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Munar v. Johnson

United States District Court, D. Alaska

March 28, 2016

Francisco E. Munar, Jr., Plaintiff,
v.
Jeh C. Johnson, et al., Defendants.

ORDER AND OPINION [RE: MOTION AT DOCKET 10]

JOHN W. SEDWICK SENIOR UNITED STATES DISTRICT JUDGE

I. MOTION PRESENTED

At docket 10 defendants Jeh C. Johnson, et al., (“Defendants”) move pursuant to 8 U.S.C. § 1447(b) for an order remanding to the U.S. Citizenship and Immigration Services (“the USCIS”) the naturalization petition and complaint of plaintiff Francisco E. Munar, Jr. (“Munar”). At docket 11 Defendants submit the declaration of Immigration Services Officer Lynn Edwards (“Edwards”) in support of their motion. Munar opposes at docket 16; Defendants reply at docket 17. Oral argument was not requested and would not assist the court.

II. BACKGROUND

Munar filed an application for naturalization on November 3, 2014.[1] The USCIS investigated his application pursuant to 8 U.S.C. § 1446(a) and examined him pursuant to § 1446(b) on January 8 and May 21, 2015.[2] According to the USCIS, all of Munar’s tests were complete as of May 21, 2015, [3] but it did not decide his application because his “file and testimony raised concerns of fraud.”[4]

Approximately one year after filing his naturalization application, Munar filed a petition for naturalization and a complaint with this court in which he seeks the following relief: (1) de novo adjudication of his naturalization application under § 1447(b);[5](2) declaratory and injunctive relief under the Administrative Procedure Act;[6] and (3) a writ of mandamus.[7] Defendants now move to remand to the USCIS, stating that it is “in a position to adjudicate [Munar’s] naturalization application within seven days of remand.”[8]

III. STANDARD OF REVIEW

The parties agree that USCIS did not determine Munar’s naturalization application within 120 days of his examination. 8 U.S.C. § 1147(b) provides that

[i]f there is a failure to make a determination under section 1446 of this title before the end of the 120-day period after the date on which the examination is conducted under such section, the applicant may apply to the United States district court for the district in which the applicant resides for a hearing on the matter. Such court has jurisdiction over the matter and may either determine the matter or remand the matter, with appropriate instructions, to [the USCIS] to determine the matter.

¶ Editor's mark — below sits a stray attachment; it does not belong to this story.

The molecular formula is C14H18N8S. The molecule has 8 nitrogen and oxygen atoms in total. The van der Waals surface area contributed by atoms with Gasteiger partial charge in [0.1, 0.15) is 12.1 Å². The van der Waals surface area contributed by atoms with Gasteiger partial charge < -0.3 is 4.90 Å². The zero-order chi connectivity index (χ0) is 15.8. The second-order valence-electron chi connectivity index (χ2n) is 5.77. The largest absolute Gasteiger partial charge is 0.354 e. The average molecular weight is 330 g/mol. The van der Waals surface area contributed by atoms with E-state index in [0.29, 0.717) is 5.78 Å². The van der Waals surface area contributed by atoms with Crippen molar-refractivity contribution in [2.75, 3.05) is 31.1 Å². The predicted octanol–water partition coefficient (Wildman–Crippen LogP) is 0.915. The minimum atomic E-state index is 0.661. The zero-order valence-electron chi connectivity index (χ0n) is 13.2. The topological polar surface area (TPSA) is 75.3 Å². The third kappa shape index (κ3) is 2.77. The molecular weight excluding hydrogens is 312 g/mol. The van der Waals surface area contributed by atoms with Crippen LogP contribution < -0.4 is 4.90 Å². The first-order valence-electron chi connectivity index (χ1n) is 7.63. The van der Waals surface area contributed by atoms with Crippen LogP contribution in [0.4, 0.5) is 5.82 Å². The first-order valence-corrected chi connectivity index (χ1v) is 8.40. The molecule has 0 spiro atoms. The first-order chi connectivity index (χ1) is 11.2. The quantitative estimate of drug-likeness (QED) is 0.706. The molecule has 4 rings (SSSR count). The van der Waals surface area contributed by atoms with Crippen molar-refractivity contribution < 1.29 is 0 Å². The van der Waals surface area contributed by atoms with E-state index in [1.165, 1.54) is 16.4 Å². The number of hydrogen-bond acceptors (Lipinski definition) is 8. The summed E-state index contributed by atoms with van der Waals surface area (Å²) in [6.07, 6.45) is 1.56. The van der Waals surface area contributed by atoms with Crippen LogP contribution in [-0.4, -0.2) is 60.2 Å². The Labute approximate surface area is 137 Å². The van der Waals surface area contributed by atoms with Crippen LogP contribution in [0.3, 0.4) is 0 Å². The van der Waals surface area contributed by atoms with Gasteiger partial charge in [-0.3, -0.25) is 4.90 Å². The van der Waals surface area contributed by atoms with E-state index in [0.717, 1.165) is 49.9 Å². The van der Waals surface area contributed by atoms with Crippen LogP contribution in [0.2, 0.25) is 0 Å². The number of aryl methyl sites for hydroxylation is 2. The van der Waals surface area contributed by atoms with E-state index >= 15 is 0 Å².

Once the applicant presents the district court with a §1147(b) request, the district court exercises its discretion in determining whether to decide the naturalization petition or remand it to the USCIS.[9]

IV. DISCUSSION

For two hundred years, from 1790 to 1990, naturalization applications were decided by courts.[10] This changed with the Immigration Act of 1990, which transferred that authority from the district courts to the Attorney General.[11] The Attorney General has since delegated that authority to the USCIS.[12]

The Immigration Act of 1990 did not remove the courts from the naturalization process entirely, however. The Act reserves for district courts the “final word concerning denial of a naturalization application” under two circumstances: denial and delay.[13] “If a naturalization application is denied, 8 U.S.C. § 1421(c) permits the applicant to seek a de novo review of this denial in district court.”[14] Likewise, if the USCIS delays its determination of an application for more than 120 days, § 1447(b) allows the applicant to obtain a de novo proceeding before the district court.[15] Under this statutory scheme, where the district court retains ultimate authority over naturalization applications, § 1447(b) “is best viewed as a mechanism by which naturalization applicants who are impatient with [agency] delay may skip the agency’s analysis of their application and proceed directly to the step in which the district court conducts a de novo review of the application.”[16]

Although § 1447(b) bestows on the district court this power to review a naturalization application, the court also has the option to remand the application to the USCIS “with appropriate instructions.”[17] Neither Congress nor the Ninth Circuit has provided the district courts with clear guidance on how to ...


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